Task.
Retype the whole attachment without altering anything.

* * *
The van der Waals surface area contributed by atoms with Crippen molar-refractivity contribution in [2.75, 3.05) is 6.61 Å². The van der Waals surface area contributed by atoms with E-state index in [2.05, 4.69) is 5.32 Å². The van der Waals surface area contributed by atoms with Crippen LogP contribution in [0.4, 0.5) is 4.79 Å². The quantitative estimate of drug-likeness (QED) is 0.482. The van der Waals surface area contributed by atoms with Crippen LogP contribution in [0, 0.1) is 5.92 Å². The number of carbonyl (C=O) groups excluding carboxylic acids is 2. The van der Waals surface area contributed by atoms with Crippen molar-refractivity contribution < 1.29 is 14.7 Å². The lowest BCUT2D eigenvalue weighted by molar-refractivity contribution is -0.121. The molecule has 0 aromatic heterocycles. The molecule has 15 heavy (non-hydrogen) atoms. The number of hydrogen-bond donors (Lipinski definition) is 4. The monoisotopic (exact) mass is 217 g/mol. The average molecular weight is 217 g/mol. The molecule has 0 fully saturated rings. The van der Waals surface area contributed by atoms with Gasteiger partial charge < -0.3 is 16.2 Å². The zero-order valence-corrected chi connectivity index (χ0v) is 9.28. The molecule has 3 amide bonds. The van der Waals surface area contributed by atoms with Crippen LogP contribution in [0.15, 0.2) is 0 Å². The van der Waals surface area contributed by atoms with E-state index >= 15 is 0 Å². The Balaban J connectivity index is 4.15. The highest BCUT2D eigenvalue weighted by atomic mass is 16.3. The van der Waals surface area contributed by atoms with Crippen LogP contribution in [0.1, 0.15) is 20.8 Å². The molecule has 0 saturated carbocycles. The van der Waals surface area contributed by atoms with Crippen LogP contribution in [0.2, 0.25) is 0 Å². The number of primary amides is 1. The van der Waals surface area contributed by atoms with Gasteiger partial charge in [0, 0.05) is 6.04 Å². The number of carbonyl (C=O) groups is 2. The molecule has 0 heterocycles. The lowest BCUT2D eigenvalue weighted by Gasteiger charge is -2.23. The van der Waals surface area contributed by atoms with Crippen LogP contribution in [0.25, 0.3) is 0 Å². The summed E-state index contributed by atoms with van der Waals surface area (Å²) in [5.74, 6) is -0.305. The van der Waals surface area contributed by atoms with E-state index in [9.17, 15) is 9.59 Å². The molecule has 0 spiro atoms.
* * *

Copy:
The van der Waals surface area contributed by atoms with Crippen molar-refractivity contribution in [2.75, 3.05) is 6.61 Å². The van der Waals surface area contributed by atoms with E-state index in [2.05, 4.69) is 5.32 Å². The van der Waals surface area contributed by atoms with Crippen LogP contribution in [0.4, 0.5) is 4.79 Å². The quantitative estimate of drug-likeness (QED) is 0.482. The van der Waals surface area contributed by atoms with Crippen LogP contribution in [0, 0.1) is 5.92 Å². The number of carbonyl (C=O) groups excluding carboxylic acids is 2. The van der Waals surface area contributed by atoms with Crippen molar-refractivity contribution < 1.29 is 14.7 Å². The lowest BCUT2D eigenvalue weighted by molar-refractivity contribution is -0.121. The molecule has 0 aromatic heterocycles. The molecule has 15 heavy (non-hydrogen) atoms. The number of hydrogen-bond donors (Lipinski definition) is 4. The monoisotopic (exact) mass is 217 g/mol. The average molecular weight is 217 g/mol. The molecule has 0 fully saturated rings. The van der Waals surface area contributed by atoms with Gasteiger partial charge < -0.3 is 16.2 Å². The zero-order valence-corrected chi connectivity index (χ0v) is 9.28. The molecule has 3 amide bonds. The van der Waals surface area contributed by atoms with Crippen LogP contribution in [0.15, 0.2) is 0 Å². The van der Waals surface area contributed by atoms with E-state index >= 15 is 0 Å². The Balaban J connectivity index is 4.15. The highest BCUT2D eigenvalue weighted by atomic mass is 16.3. The van der Waals surface area contributed by atoms with Crippen LogP contribution in [0.1, 0.15) is 20.8 Å². The molecule has 0 saturated carbocycles. The van der Waals surface area contributed by atoms with Crippen LogP contribution in [0.2, 0.25) is 0 Å². The number of primary amides is 1. The van der Waals surface area contributed by atoms with Gasteiger partial charge in [0, 0.05) is 6.04 Å². The number of carbonyl (C=O) groups is 2. The molecule has 0 heterocycles. The lowest BCUT2D eigenvalue weighted by Gasteiger charge is -2.23. The van der Waals surface area contributed by atoms with Crippen LogP contribution in [0.25, 0.3) is 0 Å². The summed E-state index contributed by atoms with van der Waals surface area (Å²) in [5.74, 6) is -0.305. The van der Waals surface area contributed by atoms with E-state index in [9.17, 15) is 9.59 Å². The molecule has 0 spiro atoms.